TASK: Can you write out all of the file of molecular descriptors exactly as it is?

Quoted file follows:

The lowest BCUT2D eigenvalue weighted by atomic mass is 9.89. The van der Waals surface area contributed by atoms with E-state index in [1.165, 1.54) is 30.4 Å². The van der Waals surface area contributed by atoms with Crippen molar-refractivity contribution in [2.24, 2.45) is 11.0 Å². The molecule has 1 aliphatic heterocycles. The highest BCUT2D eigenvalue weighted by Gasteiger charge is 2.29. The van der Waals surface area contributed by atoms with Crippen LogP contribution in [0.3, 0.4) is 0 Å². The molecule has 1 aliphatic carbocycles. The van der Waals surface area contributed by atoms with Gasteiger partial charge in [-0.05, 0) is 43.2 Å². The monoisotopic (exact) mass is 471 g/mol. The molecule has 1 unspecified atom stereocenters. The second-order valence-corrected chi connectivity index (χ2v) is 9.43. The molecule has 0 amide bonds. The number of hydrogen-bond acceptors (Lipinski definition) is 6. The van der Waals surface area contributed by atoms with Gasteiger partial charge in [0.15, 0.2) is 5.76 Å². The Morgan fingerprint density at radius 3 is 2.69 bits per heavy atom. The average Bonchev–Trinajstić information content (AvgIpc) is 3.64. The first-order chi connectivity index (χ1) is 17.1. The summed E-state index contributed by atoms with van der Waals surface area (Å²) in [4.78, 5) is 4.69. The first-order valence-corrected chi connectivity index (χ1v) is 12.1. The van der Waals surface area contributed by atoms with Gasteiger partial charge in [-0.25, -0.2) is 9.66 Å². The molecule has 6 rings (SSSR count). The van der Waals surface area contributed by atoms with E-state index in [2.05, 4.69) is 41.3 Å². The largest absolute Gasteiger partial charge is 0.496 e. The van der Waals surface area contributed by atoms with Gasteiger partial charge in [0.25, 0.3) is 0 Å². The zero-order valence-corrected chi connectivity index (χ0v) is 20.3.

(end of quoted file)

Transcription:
The lowest BCUT2D eigenvalue weighted by atomic mass is 9.89. The van der Waals surface area contributed by atoms with E-state index in [1.165, 1.54) is 30.4 Å². The van der Waals surface area contributed by atoms with Crippen molar-refractivity contribution in [2.24, 2.45) is 11.0 Å². The molecule has 1 aliphatic heterocycles. The highest BCUT2D eigenvalue weighted by Gasteiger charge is 2.29. The van der Waals surface area contributed by atoms with Crippen LogP contribution in [0.3, 0.4) is 0 Å². The molecule has 1 aliphatic carbocycles. The van der Waals surface area contributed by atoms with Gasteiger partial charge in [-0.05, 0) is 43.2 Å². The monoisotopic (exact) mass is 471 g/mol. The molecule has 1 unspecified atom stereocenters. The second-order valence-corrected chi connectivity index (χ2v) is 9.43. The molecule has 0 amide bonds. The number of hydrogen-bond acceptors (Lipinski definition) is 6. The van der Waals surface area contributed by atoms with Gasteiger partial charge in [0.15, 0.2) is 5.76 Å². The Morgan fingerprint density at radius 3 is 2.69 bits per heavy atom. The average Bonchev–Trinajstić information content (AvgIpc) is 3.64. The first-order chi connectivity index (χ1) is 17.1. The summed E-state index contributed by atoms with van der Waals surface area (Å²) in [4.78, 5) is 4.69. The first-order valence-corrected chi connectivity index (χ1v) is 12.1. The van der Waals surface area contributed by atoms with Gasteiger partial charge in [-0.25, -0.2) is 9.66 Å². The molecule has 6 rings (SSSR count). The van der Waals surface area contributed by atoms with E-state index in [2.05, 4.69) is 41.3 Å². The largest absolute Gasteiger partial charge is 0.496 e. The van der Waals surface area contributed by atoms with Gasteiger partial charge in [0.25, 0.3) is 0 Å². The zero-order valence-corrected chi connectivity index (χ0v) is 20.3.